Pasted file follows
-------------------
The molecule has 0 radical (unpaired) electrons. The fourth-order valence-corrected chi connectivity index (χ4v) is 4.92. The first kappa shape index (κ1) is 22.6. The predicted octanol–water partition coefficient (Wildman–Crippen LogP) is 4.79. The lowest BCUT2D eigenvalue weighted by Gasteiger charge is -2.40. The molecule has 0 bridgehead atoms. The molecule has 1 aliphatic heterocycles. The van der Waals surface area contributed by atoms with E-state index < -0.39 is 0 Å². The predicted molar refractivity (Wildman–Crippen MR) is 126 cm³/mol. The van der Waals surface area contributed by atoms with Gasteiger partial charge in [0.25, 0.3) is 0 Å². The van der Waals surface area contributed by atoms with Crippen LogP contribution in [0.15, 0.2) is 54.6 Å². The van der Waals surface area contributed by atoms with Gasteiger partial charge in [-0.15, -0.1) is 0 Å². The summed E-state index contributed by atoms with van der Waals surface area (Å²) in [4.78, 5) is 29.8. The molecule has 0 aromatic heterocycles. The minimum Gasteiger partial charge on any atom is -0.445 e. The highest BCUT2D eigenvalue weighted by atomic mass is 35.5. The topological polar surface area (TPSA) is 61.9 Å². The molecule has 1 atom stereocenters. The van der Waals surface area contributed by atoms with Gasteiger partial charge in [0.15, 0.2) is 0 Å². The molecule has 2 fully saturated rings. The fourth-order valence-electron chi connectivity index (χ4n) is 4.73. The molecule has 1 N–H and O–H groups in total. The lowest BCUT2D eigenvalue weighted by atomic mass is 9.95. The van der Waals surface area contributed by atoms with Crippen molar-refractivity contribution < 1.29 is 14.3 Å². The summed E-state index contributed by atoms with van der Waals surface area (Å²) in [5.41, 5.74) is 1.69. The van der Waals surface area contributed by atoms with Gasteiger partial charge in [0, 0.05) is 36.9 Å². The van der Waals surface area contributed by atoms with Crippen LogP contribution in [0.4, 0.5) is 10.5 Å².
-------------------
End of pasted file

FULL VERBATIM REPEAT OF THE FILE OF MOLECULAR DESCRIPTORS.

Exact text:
The molecule has 0 radical (unpaired) electrons. The fourth-order valence-corrected chi connectivity index (χ4v) is 4.92. The first kappa shape index (κ1) is 22.6. The predicted octanol–water partition coefficient (Wildman–Crippen LogP) is 4.79. The lowest BCUT2D eigenvalue weighted by Gasteiger charge is -2.40. The molecule has 0 bridgehead atoms. The molecule has 1 aliphatic heterocycles. The van der Waals surface area contributed by atoms with E-state index < -0.39 is 0 Å². The predicted molar refractivity (Wildman–Crippen MR) is 126 cm³/mol. The van der Waals surface area contributed by atoms with Gasteiger partial charge in [0.25, 0.3) is 0 Å². The van der Waals surface area contributed by atoms with Crippen LogP contribution in [0.15, 0.2) is 54.6 Å². The van der Waals surface area contributed by atoms with Gasteiger partial charge in [-0.15, -0.1) is 0 Å². The summed E-state index contributed by atoms with van der Waals surface area (Å²) in [4.78, 5) is 29.8. The molecule has 0 aromatic heterocycles. The minimum Gasteiger partial charge on any atom is -0.445 e. The highest BCUT2D eigenvalue weighted by atomic mass is 35.5. The topological polar surface area (TPSA) is 61.9 Å². The molecule has 1 atom stereocenters. The van der Waals surface area contributed by atoms with Gasteiger partial charge in [0.15, 0.2) is 0 Å². The molecule has 2 fully saturated rings. The fourth-order valence-electron chi connectivity index (χ4n) is 4.73. The molecule has 1 N–H and O–H groups in total. The lowest BCUT2D eigenvalue weighted by atomic mass is 9.95. The van der Waals surface area contributed by atoms with Crippen molar-refractivity contribution < 1.29 is 14.3 Å². The summed E-state index contributed by atoms with van der Waals surface area (Å²) in [5.41, 5.74) is 1.69. The van der Waals surface area contributed by atoms with Gasteiger partial charge in [0, 0.05) is 36.9 Å². The van der Waals surface area contributed by atoms with Crippen LogP contribution in [0.4, 0.5) is 10.5 Å².